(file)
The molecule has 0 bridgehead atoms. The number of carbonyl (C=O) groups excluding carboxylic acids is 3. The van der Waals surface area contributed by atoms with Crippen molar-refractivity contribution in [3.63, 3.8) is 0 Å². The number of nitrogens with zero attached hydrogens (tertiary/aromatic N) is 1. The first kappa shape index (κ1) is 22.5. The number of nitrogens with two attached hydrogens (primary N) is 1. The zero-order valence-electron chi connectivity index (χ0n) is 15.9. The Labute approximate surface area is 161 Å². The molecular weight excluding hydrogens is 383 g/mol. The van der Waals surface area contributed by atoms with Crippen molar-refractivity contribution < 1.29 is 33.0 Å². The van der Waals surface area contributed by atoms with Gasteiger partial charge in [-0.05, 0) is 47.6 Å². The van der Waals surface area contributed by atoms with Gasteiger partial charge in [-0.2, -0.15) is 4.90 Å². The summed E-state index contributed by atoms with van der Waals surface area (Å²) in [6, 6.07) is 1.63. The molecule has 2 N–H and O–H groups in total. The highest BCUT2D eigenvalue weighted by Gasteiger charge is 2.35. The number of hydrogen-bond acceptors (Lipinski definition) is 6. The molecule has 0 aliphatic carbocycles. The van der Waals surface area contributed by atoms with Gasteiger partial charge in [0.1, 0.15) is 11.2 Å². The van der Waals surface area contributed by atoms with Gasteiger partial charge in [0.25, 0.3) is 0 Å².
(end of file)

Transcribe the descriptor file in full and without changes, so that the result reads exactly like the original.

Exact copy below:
The molecule has 0 bridgehead atoms. The number of carbonyl (C=O) groups excluding carboxylic acids is 3. The van der Waals surface area contributed by atoms with Crippen molar-refractivity contribution in [3.63, 3.8) is 0 Å². The number of nitrogens with zero attached hydrogens (tertiary/aromatic N) is 1. The first kappa shape index (κ1) is 22.5. The number of nitrogens with two attached hydrogens (primary N) is 1. The zero-order valence-electron chi connectivity index (χ0n) is 15.9. The Labute approximate surface area is 161 Å². The molecular weight excluding hydrogens is 383 g/mol. The van der Waals surface area contributed by atoms with Crippen molar-refractivity contribution < 1.29 is 33.0 Å². The van der Waals surface area contributed by atoms with Gasteiger partial charge in [-0.05, 0) is 47.6 Å². The van der Waals surface area contributed by atoms with Gasteiger partial charge in [-0.2, -0.15) is 4.90 Å². The summed E-state index contributed by atoms with van der Waals surface area (Å²) in [6, 6.07) is 1.63. The molecule has 2 N–H and O–H groups in total. The highest BCUT2D eigenvalue weighted by Gasteiger charge is 2.35. The number of hydrogen-bond acceptors (Lipinski definition) is 6. The molecule has 0 aliphatic carbocycles. The van der Waals surface area contributed by atoms with Gasteiger partial charge in [0.1, 0.15) is 11.2 Å². The van der Waals surface area contributed by atoms with Gasteiger partial charge in [0.25, 0.3) is 0 Å².